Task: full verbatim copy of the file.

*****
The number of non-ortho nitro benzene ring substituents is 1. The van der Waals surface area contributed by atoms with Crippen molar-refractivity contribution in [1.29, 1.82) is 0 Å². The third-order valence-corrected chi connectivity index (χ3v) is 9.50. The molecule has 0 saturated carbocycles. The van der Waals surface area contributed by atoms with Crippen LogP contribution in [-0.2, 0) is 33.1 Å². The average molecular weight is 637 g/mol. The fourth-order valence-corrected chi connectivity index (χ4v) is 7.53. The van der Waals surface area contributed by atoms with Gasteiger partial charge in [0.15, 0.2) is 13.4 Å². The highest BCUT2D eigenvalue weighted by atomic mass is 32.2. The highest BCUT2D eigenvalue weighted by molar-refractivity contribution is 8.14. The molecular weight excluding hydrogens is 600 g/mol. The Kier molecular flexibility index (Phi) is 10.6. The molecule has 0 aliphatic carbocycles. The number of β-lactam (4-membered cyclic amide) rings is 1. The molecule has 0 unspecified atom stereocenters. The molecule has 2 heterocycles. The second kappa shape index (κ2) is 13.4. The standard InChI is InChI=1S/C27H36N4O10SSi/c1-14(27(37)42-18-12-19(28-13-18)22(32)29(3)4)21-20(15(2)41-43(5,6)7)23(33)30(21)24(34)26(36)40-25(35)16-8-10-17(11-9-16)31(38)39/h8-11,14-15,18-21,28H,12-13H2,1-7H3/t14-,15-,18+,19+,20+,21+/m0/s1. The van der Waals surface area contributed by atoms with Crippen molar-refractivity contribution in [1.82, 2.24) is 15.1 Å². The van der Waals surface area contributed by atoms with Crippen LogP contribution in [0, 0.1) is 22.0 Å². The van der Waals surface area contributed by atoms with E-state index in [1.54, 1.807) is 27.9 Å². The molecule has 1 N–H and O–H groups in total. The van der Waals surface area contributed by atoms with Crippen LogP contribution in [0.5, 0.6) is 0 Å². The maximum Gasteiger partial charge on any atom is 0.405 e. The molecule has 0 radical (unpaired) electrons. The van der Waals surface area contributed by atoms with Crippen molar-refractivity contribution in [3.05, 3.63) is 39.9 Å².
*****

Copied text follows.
The number of non-ortho nitro benzene ring substituents is 1. The van der Waals surface area contributed by atoms with Crippen molar-refractivity contribution in [1.29, 1.82) is 0 Å². The third-order valence-corrected chi connectivity index (χ3v) is 9.50. The molecule has 0 saturated carbocycles. The van der Waals surface area contributed by atoms with Crippen LogP contribution in [-0.2, 0) is 33.1 Å². The average molecular weight is 637 g/mol. The fourth-order valence-corrected chi connectivity index (χ4v) is 7.53. The van der Waals surface area contributed by atoms with Gasteiger partial charge in [0.15, 0.2) is 13.4 Å². The highest BCUT2D eigenvalue weighted by atomic mass is 32.2. The highest BCUT2D eigenvalue weighted by molar-refractivity contribution is 8.14. The molecular weight excluding hydrogens is 600 g/mol. The Kier molecular flexibility index (Phi) is 10.6. The molecule has 0 aliphatic carbocycles. The number of β-lactam (4-membered cyclic amide) rings is 1. The molecule has 0 unspecified atom stereocenters. The molecule has 2 heterocycles. The second kappa shape index (κ2) is 13.4. The standard InChI is InChI=1S/C27H36N4O10SSi/c1-14(27(37)42-18-12-19(28-13-18)22(32)29(3)4)21-20(15(2)41-43(5,6)7)23(33)30(21)24(34)26(36)40-25(35)16-8-10-17(11-9-16)31(38)39/h8-11,14-15,18-21,28H,12-13H2,1-7H3/t14-,15-,18+,19+,20+,21+/m0/s1. The van der Waals surface area contributed by atoms with Crippen molar-refractivity contribution in [1.82, 2.24) is 15.1 Å². The van der Waals surface area contributed by atoms with Crippen LogP contribution in [0, 0.1) is 22.0 Å². The van der Waals surface area contributed by atoms with E-state index in [1.54, 1.807) is 27.9 Å². The molecule has 1 N–H and O–H groups in total. The van der Waals surface area contributed by atoms with Crippen LogP contribution in [0.5, 0.6) is 0 Å². The maximum Gasteiger partial charge on any atom is 0.405 e. The molecule has 0 radical (unpaired) electrons. The van der Waals surface area contributed by atoms with Crippen molar-refractivity contribution in [3.05, 3.63) is 39.9 Å².